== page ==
This is Passport to Texas
This year marks the 50th anniversary of Texas Parks and Wildlife, and we’re looking back at major milestones, including the success of our Desert Bighorn Sheep restoration program.
11— We have sheep in about eight mountain ranges right now. State numbers are up about 13-hundred or so – we’re halfway there. Our goal being about 25-hundred to 3-thousand animals in all of their historic range.
That included 15 mountain ranges in the Trans Pecos. Froylan Hernandez, Desert Bighorn Sheep Program Leader, says over the decades, TPW, with the support of landowners and other conservation partners, relocated sheep from other states to Texas.
06 — Essentially they’re still the same sheep, however, they have real subtle differences in sub-species that occur out here.
Texas Parks and Wildlife keeps a close watch on the animals to better understand what they require to live fully. One way they do that is by fitting certain sheep with radio tracking collars, from which he gathers data.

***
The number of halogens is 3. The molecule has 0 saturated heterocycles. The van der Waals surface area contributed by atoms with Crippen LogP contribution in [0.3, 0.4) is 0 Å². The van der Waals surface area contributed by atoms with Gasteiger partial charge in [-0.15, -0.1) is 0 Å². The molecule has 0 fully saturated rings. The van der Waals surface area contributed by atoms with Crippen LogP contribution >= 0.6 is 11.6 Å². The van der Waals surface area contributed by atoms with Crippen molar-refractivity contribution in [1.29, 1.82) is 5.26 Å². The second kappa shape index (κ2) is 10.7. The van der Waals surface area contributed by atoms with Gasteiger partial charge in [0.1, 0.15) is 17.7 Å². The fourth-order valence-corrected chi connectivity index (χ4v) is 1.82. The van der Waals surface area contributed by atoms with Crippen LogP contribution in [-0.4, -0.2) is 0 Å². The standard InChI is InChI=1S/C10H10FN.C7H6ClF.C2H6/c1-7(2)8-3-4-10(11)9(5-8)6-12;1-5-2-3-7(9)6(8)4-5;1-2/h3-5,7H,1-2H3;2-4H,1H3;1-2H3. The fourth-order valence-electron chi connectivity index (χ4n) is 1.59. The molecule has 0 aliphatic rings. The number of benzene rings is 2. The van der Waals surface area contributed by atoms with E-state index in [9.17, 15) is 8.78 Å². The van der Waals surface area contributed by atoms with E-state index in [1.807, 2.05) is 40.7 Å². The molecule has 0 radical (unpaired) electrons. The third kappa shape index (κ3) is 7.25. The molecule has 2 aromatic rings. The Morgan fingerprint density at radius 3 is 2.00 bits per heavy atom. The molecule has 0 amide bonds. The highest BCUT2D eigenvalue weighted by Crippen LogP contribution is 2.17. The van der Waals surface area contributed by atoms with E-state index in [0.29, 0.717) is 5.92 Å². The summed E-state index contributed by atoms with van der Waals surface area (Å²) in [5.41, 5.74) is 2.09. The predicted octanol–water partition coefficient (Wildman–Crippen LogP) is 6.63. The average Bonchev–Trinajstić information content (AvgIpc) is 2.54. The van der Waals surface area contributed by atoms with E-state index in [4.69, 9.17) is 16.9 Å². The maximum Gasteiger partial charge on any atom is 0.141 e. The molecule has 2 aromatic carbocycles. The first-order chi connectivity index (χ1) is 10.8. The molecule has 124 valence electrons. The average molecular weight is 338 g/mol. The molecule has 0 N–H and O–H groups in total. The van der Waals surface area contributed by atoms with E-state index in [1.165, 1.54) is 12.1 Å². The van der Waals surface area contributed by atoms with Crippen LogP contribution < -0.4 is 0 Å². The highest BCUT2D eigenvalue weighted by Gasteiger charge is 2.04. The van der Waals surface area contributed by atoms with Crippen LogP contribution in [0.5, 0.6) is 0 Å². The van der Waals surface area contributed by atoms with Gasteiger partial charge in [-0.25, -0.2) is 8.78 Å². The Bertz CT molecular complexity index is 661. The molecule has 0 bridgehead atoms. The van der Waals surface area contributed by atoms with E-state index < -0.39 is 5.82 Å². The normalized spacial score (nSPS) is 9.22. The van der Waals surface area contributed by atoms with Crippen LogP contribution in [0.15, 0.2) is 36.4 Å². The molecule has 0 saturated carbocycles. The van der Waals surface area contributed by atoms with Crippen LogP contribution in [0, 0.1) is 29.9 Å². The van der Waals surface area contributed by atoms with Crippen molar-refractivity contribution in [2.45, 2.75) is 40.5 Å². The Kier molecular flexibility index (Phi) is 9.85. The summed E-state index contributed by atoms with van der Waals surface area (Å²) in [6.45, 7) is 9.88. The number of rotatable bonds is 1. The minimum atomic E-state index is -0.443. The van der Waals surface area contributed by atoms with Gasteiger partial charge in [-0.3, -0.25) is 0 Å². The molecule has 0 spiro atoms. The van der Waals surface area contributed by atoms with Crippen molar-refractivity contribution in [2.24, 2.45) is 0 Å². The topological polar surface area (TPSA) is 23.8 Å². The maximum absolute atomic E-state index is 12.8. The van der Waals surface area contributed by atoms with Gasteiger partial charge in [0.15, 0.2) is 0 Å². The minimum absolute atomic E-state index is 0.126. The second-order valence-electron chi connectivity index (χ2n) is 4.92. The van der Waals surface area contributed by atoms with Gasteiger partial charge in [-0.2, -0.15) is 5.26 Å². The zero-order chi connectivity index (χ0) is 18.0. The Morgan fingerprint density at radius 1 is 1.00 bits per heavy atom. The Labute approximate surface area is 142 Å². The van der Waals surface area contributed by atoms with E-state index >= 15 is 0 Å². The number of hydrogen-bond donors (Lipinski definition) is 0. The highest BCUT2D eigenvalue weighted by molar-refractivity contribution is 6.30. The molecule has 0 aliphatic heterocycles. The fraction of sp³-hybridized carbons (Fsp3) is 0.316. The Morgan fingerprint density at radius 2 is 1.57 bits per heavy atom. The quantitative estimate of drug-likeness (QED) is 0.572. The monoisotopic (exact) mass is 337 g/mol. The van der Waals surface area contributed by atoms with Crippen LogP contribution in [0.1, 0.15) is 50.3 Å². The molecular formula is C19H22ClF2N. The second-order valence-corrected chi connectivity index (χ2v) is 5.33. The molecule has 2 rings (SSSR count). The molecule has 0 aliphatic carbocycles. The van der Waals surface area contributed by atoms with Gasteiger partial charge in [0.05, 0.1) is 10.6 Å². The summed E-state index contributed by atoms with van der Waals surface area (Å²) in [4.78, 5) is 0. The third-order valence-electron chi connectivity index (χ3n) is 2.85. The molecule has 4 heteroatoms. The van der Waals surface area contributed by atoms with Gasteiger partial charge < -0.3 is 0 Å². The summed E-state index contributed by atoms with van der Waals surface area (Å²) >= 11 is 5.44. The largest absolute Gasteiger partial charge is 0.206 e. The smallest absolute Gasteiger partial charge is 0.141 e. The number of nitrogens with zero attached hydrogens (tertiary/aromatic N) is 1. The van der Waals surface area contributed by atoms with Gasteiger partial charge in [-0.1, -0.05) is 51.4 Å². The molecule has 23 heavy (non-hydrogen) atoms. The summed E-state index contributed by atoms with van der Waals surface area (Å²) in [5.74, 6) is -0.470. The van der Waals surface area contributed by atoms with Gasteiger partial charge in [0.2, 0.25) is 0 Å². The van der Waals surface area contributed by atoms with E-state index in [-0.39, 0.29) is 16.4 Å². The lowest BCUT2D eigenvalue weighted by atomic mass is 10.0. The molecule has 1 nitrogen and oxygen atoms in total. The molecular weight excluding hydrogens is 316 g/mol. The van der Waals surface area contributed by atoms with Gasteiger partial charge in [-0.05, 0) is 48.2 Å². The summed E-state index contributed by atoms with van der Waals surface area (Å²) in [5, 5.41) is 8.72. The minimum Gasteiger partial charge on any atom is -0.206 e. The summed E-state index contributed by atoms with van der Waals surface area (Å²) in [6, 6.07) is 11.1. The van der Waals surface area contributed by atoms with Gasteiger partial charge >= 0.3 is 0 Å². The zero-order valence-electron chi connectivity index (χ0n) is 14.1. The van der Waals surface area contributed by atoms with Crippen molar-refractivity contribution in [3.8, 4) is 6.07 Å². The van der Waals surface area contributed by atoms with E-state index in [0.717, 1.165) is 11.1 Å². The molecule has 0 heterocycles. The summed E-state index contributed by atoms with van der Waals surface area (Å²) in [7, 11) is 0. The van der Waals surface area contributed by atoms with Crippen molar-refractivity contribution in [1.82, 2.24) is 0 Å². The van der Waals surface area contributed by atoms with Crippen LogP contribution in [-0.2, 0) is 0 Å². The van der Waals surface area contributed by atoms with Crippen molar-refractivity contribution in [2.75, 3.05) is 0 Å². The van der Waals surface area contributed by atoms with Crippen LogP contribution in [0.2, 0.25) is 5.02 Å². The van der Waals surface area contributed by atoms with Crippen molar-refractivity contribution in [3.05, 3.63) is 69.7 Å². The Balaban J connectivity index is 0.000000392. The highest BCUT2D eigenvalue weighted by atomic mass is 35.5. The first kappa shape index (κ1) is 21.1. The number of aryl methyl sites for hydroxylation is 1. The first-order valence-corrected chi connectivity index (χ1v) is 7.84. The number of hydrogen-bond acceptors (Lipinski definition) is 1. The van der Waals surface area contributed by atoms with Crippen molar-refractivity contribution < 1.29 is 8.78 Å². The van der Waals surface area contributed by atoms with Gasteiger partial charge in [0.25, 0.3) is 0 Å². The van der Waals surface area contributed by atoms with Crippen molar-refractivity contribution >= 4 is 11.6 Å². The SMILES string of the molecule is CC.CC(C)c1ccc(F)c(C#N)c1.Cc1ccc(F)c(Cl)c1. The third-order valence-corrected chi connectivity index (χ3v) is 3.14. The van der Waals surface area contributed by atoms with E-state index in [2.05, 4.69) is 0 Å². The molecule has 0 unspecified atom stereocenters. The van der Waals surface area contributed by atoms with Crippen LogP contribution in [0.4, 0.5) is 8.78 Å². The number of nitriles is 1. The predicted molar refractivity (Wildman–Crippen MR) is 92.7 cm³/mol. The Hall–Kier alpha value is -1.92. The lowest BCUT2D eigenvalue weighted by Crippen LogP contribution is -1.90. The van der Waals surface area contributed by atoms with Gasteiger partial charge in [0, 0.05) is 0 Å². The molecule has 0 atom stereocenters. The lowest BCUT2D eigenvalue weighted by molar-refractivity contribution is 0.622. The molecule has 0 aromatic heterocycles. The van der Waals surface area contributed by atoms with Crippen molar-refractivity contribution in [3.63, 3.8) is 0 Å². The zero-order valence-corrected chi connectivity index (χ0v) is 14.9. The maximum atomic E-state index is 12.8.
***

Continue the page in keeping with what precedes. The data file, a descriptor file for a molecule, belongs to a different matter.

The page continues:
17— Research is a huge component of any restoration program, because that is how we learn; it helps us understand the biology of the animal, and it helps us better manage for the animals. It’s very unnatural for them to be running around in the wild with a collar around their neck. But, that’s exactly how we learn, and we better manage for them.
Learn more about Desert Bighorn Sheep Restoration on the Texas parks and Wildlife website.
The Wildlife and Sport Fish Restoration program supports our series and funds Desert Bighorn Sheep Restoration in Texas.
For Texas Parks and Wildlife…I’m Cecilia Nasti.